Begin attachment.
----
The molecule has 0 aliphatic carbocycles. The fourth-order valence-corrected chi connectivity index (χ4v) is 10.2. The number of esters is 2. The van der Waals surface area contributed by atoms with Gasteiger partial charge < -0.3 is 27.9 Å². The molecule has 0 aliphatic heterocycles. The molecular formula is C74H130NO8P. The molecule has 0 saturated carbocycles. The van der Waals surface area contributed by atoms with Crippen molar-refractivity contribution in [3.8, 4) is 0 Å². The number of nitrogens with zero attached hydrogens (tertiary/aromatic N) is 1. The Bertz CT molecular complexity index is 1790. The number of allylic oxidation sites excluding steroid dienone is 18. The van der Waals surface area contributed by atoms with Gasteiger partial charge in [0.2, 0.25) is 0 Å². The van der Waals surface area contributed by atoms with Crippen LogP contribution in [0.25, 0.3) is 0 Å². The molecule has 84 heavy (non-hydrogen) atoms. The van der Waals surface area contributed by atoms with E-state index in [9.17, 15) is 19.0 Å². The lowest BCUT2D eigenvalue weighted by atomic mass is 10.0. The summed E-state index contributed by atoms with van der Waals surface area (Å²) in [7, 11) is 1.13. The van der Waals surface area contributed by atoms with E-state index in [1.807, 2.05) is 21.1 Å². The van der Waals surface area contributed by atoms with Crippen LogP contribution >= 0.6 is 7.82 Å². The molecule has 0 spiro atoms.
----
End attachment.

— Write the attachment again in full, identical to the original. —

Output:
The molecule has 0 aliphatic carbocycles. The fourth-order valence-corrected chi connectivity index (χ4v) is 10.2. The number of esters is 2. The van der Waals surface area contributed by atoms with Gasteiger partial charge < -0.3 is 27.9 Å². The molecule has 0 aliphatic heterocycles. The molecular formula is C74H130NO8P. The molecule has 0 saturated carbocycles. The van der Waals surface area contributed by atoms with Crippen molar-refractivity contribution in [3.8, 4) is 0 Å². The number of nitrogens with zero attached hydrogens (tertiary/aromatic N) is 1. The Bertz CT molecular complexity index is 1790. The number of allylic oxidation sites excluding steroid dienone is 18. The van der Waals surface area contributed by atoms with Gasteiger partial charge in [0.2, 0.25) is 0 Å². The van der Waals surface area contributed by atoms with Crippen LogP contribution in [0.25, 0.3) is 0 Å². The molecule has 84 heavy (non-hydrogen) atoms. The van der Waals surface area contributed by atoms with E-state index in [9.17, 15) is 19.0 Å². The lowest BCUT2D eigenvalue weighted by atomic mass is 10.0. The summed E-state index contributed by atoms with van der Waals surface area (Å²) in [7, 11) is 1.13. The van der Waals surface area contributed by atoms with E-state index in [1.807, 2.05) is 21.1 Å². The van der Waals surface area contributed by atoms with Crippen LogP contribution >= 0.6 is 7.82 Å². The molecule has 0 spiro atoms.